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Things are never what they seem

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Several years ago I wrote a weekly column for a daily paper. In the photo I wore a bow tie. It’s amusing the conclusions people made about me based on my appearance.

During World War II my father saw his village destroyed and friends and family fall victim to the senseless conflict. He became Nazi forced labor before finding a new life in America. Dad worked as a welder for much of his life. Mom, with a third grade education, also had a less than a charmed life having survived the Great Depression.

Yet as bow tie wearing columnist I was tagged with being a well-off, trust-fund baby by those who disagreed with my opinions. By the way, I still haven’t benefited from any wealth or fortune.

In July, one of my daily reflections focused on Mary Magdalene, a devoted disciple of Jesus. The male dominated church, up until recently, incorrectly portrayed her as a prostitute in an attempt to marginalize her standing as a likely apostle. How often do we accept inaccurate conclusions without finding the truth for ourselves?

Occasionally, I exchange my lawyer’s suit for a clerical collar. Since I don’t do it often, I’m very aware of the reactions I get based on eye contact and body language. Some think they must be on best behavior. Others seem angry, suspicious, or may even offer a mocking comment. If I had a quarter every time someone said to me in condescending jest, “Bless me Father, I have sinned,” I’d have a trust fund.

Too often our personal judgments and prejudices are projected onto others, events, or situations. It doesn’t matter one’s age, race, gender, religion, or sexuality. It’s one of the foibles of being human. We all project. We judge.

It might be one of the reasons why the LGBTQ community collectively remains highly suspicious, though understandable, of faith and religion. Unfortunately, the media continues to primarily interview religious voices opposed to marriage equality far more than the many clergy supporting civil and human rights.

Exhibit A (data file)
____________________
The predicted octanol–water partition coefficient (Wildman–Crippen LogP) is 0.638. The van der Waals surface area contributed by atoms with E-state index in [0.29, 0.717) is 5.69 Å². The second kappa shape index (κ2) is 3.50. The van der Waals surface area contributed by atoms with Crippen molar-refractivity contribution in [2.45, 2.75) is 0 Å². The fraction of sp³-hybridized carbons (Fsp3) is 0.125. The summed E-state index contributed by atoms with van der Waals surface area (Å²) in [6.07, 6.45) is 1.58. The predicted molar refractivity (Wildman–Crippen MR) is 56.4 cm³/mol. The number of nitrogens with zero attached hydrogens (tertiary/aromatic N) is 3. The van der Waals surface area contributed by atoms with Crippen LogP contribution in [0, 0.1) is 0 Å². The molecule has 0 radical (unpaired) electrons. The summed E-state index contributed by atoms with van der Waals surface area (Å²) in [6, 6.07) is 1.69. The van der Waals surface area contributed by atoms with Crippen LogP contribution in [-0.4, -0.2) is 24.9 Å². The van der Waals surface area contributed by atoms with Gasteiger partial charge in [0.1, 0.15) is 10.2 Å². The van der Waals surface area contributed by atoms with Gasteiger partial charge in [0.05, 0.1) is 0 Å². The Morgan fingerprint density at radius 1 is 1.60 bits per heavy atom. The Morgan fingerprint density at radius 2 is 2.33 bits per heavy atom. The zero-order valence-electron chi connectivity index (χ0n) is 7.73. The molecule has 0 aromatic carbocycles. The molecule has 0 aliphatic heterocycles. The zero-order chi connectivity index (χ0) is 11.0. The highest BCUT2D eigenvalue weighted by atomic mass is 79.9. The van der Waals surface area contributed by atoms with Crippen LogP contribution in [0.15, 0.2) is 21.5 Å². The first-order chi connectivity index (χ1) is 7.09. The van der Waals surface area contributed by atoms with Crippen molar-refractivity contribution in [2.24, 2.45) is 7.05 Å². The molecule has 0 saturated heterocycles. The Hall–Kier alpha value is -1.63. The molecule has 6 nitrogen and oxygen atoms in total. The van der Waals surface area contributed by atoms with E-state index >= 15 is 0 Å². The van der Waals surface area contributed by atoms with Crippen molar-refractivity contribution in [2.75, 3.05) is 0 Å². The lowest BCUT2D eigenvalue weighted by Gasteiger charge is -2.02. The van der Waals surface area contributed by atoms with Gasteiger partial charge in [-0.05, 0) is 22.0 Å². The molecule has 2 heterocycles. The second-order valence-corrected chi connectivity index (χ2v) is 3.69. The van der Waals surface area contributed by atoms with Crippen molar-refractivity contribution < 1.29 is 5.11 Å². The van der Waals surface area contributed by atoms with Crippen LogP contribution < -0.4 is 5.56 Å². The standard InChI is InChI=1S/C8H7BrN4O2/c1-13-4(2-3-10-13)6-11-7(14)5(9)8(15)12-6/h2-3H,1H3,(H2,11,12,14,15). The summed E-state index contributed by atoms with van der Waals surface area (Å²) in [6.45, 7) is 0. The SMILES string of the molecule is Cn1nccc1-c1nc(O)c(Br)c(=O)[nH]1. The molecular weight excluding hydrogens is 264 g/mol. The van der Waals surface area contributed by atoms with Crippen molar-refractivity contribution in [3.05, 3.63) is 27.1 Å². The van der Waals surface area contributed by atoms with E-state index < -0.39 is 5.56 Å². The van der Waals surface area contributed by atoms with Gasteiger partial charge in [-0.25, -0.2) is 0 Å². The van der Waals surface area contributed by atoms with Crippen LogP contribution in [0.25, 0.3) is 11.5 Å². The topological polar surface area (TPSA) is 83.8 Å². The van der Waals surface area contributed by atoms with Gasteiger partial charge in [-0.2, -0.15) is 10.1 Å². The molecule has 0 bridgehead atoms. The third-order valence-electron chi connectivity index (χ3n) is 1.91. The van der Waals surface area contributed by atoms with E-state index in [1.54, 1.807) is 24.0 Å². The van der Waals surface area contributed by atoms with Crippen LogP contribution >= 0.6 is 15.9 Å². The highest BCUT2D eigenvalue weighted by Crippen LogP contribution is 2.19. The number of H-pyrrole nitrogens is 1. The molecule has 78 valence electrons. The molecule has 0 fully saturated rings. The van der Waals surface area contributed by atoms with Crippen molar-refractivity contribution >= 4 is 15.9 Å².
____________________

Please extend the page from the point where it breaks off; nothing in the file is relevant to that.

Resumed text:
In the 1960s, there were pro-LGBT clergy publicly speaking out on behalf of civil and human rights. No, that’s not a typo. You read it correctly. Over fifty years ago the Council on Religion and the Homosexual was established in California by clergy of various denominations to support LGBT rights. Its objective was to “promote a continuing dialogue between religious communities and in endeavoring to understand better the broad spectrum of variation within human sexuality.”

Thanks to the LGBT Religious Archives Network (LGBT-RAN) a virtual, online archive exists to encourage “scholarly study of lesbian, gay, bisexual and transgender religious movements around the world.”

The Network helps LGBT religious leaders preserve their records and papers while serving as an electronic information clearinghouse for “archival collections and other historical data about LGBT religious history for the use of historians, researchers and other interested persons.” It’s an extraordinary resource. LGBTQ clergy or religious allies of the LGBTQ community need to be aware of it, use it, and support it.

Appearances are deceptive. Faith, spirituality, and even religion, with all its baggage for the LGBTQ community, have backed gay and lesbian civil and human rights for decades. If you’re suspicious of faith or religion and still made it to the end of this column, explore LGBTQ religious history at LGBT-RAN. It’s rich, mystical, wonderful, and may surprise you. It could renew or awaken your faith.

*Paul is an attorney, seminary trained priest and founder of CorporateChaplaincy.biz, a firm committed to the spiritual wellness of professionals. He also is author ofLost Sense of Self & the Ethics Crisis: Learn to Live and Work Ethically”.

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